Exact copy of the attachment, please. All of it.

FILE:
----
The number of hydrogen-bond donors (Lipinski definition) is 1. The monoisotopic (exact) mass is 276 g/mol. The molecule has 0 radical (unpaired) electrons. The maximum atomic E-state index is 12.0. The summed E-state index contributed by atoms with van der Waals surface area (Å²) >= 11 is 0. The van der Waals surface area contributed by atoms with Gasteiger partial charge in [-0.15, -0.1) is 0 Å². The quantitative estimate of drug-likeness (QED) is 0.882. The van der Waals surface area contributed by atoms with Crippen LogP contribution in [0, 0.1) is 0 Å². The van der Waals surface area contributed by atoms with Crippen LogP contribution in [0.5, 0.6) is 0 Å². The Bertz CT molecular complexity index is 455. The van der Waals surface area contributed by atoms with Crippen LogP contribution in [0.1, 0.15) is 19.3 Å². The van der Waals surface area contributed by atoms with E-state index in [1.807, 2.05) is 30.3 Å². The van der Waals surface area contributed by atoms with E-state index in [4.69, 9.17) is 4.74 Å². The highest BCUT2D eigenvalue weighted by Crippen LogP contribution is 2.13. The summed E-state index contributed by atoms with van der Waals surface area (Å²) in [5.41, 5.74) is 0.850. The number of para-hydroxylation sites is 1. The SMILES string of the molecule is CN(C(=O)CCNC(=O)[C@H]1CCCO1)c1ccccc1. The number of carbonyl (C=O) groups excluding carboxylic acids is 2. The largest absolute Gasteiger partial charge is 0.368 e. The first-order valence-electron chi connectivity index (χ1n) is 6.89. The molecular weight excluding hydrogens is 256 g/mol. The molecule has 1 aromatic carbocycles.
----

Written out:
The number of hydrogen-bond donors (Lipinski definition) is 1. The monoisotopic (exact) mass is 276 g/mol. The molecule has 0 radical (unpaired) electrons. The maximum atomic E-state index is 12.0. The summed E-state index contributed by atoms with van der Waals surface area (Å²) >= 11 is 0. The van der Waals surface area contributed by atoms with Gasteiger partial charge in [-0.15, -0.1) is 0 Å². The quantitative estimate of drug-likeness (QED) is 0.882. The van der Waals surface area contributed by atoms with Crippen LogP contribution in [0, 0.1) is 0 Å². The van der Waals surface area contributed by atoms with Crippen LogP contribution in [0.5, 0.6) is 0 Å². The Bertz CT molecular complexity index is 455. The van der Waals surface area contributed by atoms with Crippen LogP contribution in [0.1, 0.15) is 19.3 Å². The van der Waals surface area contributed by atoms with E-state index in [1.807, 2.05) is 30.3 Å². The van der Waals surface area contributed by atoms with E-state index in [4.69, 9.17) is 4.74 Å². The highest BCUT2D eigenvalue weighted by Crippen LogP contribution is 2.13. The summed E-state index contributed by atoms with van der Waals surface area (Å²) in [5.41, 5.74) is 0.850. The number of para-hydroxylation sites is 1. The SMILES string of the molecule is CN(C(=O)CCNC(=O)[C@H]1CCCO1)c1ccccc1. The number of carbonyl (C=O) groups excluding carboxylic acids is 2. The largest absolute Gasteiger partial charge is 0.368 e. The first-order valence-electron chi connectivity index (χ1n) is 6.89. The molecular weight excluding hydrogens is 256 g/mol. The molecule has 1 aromatic carbocycles.